How not to handle a cloud failure. Google and Microsoft.

Two important email providers Google and Microsoft have recently encountered a cloud failure and it would be interesting to further investigate their reactions for learning purposes. This week Google officially announced an outage affecting 0.02% of all its Gmail accounts (around 40,000 in total). Every two hours after this news (meaning all through the night) updates on the progress were shared with the users via its App Status Dashboard.  This timely problem assessment  and dissemination of information culminated with a complete report on the issue and the solving procedure followed, released only 35 hours after the crash. So this sounds pretty much like a high quality customer service (and note that the service is free).

Microsoft experienced a similar crash at the end of December, 2010. 12 hours after, the company still hasn’t made any official statements on the incident while hundreds of complaints were being filled. This lack of communication continued until January, the 3rd when Christ Jones, Windows Live’s Senior Vice President publicly acknowledged their problem on the Windows Live blog. Given the season  when this happened (the winter holidays) it must have been a serious nuisance to Hotmail users.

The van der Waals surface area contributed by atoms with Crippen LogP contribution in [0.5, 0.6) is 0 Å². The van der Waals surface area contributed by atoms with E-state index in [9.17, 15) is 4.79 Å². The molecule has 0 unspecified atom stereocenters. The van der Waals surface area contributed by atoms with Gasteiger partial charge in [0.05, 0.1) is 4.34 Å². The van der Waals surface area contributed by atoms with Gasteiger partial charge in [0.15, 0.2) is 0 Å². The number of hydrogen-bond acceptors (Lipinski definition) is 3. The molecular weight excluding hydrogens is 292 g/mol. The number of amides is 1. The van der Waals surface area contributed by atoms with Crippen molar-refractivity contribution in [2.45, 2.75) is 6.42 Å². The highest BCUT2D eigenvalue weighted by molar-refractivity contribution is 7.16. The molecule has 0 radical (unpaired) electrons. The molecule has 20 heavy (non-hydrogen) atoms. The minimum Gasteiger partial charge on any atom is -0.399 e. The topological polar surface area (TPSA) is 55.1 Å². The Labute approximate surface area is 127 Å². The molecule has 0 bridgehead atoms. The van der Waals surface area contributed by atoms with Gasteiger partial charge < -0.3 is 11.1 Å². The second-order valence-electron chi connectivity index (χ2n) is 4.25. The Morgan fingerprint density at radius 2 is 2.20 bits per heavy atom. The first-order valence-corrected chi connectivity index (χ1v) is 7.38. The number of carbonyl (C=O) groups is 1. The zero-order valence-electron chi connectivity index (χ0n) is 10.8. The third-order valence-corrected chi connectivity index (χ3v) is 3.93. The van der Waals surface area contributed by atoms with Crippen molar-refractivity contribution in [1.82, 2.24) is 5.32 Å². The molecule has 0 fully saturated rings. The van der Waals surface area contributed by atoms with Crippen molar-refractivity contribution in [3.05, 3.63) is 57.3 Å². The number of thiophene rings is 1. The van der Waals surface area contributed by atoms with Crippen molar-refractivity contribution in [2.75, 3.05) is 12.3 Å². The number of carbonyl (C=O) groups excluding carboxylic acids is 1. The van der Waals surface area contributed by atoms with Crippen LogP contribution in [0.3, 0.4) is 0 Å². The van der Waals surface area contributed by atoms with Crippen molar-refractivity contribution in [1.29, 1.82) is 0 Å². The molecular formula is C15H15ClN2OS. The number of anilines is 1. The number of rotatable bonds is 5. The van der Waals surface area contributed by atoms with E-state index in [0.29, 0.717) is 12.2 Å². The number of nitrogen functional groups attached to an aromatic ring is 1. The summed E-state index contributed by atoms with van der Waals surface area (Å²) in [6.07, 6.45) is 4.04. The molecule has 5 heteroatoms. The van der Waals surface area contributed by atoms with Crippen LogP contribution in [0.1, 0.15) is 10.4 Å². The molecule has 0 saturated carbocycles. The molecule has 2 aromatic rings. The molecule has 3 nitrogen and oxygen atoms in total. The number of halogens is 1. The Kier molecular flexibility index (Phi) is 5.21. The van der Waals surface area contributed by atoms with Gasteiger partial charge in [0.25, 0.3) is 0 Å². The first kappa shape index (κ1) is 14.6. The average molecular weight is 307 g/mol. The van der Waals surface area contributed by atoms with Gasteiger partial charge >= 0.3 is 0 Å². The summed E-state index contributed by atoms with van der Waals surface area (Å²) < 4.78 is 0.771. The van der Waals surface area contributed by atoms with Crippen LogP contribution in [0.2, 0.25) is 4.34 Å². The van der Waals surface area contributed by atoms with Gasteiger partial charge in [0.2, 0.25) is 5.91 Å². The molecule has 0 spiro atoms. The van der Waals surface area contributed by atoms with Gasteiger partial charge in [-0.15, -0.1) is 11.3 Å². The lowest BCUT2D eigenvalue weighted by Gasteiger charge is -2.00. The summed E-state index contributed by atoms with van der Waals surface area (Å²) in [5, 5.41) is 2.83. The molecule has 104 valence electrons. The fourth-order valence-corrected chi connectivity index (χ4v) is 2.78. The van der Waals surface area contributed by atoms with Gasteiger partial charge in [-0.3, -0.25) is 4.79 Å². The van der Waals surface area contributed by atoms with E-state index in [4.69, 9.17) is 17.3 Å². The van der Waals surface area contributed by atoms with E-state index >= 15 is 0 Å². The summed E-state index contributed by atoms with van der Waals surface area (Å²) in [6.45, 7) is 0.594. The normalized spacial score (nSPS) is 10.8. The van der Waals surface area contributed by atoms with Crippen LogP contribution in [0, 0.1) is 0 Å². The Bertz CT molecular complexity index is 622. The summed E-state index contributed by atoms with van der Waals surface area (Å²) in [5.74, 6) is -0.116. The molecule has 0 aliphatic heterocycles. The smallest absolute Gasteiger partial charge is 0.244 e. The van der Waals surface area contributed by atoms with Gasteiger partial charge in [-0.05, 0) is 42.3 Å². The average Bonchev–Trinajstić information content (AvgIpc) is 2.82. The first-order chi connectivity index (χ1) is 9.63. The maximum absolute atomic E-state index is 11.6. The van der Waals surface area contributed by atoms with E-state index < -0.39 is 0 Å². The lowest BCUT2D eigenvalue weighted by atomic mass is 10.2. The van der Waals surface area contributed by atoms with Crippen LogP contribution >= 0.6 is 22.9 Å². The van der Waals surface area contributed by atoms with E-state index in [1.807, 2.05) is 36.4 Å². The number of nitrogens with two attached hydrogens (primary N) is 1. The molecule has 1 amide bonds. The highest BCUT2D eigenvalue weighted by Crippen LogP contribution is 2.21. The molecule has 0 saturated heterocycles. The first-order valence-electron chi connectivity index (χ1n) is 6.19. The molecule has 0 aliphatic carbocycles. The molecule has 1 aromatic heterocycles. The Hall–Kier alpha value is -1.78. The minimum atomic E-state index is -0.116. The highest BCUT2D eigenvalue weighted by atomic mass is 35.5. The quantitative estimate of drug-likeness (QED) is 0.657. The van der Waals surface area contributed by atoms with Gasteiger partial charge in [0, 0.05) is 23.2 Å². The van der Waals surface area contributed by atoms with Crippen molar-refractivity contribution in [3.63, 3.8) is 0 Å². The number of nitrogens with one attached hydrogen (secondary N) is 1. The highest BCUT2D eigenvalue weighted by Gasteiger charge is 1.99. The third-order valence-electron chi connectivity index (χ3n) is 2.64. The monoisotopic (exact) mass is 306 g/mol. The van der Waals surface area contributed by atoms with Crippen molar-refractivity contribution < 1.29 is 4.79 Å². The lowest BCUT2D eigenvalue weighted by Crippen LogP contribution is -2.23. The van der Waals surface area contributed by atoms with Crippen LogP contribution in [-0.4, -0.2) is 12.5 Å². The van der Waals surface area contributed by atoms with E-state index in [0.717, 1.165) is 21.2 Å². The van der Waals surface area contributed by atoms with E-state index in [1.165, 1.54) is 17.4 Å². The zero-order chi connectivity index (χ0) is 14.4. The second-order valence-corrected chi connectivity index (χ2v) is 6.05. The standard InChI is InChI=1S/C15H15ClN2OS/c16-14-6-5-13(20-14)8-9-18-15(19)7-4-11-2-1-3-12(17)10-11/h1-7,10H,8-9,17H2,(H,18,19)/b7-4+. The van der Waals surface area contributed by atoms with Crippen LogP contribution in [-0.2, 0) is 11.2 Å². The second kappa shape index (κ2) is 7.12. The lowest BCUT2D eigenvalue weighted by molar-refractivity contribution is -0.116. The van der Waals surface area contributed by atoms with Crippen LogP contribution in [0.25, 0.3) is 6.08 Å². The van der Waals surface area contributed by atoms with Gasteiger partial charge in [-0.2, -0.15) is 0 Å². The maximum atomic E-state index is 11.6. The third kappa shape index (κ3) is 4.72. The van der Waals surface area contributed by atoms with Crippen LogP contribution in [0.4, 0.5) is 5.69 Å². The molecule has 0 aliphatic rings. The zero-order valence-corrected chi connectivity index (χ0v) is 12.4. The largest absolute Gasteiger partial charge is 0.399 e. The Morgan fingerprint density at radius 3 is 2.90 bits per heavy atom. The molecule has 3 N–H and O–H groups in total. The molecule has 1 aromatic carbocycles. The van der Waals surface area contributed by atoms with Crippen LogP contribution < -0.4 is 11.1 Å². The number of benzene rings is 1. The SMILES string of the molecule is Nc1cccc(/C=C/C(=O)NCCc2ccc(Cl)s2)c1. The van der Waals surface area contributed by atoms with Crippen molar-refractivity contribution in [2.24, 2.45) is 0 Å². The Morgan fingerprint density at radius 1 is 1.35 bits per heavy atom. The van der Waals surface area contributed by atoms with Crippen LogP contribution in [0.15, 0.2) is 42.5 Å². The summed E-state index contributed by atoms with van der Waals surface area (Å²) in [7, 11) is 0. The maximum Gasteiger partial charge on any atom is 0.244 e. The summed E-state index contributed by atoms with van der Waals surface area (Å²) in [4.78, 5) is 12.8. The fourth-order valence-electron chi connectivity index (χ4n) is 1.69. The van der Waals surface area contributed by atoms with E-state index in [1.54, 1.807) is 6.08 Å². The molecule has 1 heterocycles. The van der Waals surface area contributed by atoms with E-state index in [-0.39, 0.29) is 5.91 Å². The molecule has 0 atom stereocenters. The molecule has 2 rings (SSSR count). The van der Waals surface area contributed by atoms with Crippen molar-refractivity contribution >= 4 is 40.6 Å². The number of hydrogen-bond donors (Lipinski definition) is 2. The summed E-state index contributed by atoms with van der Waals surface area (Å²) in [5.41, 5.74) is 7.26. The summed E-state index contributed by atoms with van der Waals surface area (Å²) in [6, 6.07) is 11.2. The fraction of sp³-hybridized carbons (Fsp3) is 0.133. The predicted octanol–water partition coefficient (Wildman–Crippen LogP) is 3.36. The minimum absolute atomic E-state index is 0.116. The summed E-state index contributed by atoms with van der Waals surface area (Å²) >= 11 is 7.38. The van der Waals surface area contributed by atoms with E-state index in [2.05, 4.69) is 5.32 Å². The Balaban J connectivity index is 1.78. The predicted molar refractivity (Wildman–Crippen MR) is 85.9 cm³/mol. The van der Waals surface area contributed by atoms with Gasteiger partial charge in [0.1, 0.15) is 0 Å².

Even though the two company’s crashes had different causes (and a different number of affected users: 17, 355 vs. 40,000), the effect was the same: tens of thousands of people could not access their email accounts for days and some of them were not given any explanation (quite frustrating we’d say). Without reprimanding Microsoft or exalting Google, the latter’s timeliness and professionalism in handling the situation is to be noted as a good to follow practice for Saas suppliers (poke to digital signage software providers). A detailed read on the two cloud failures can be accessed here.

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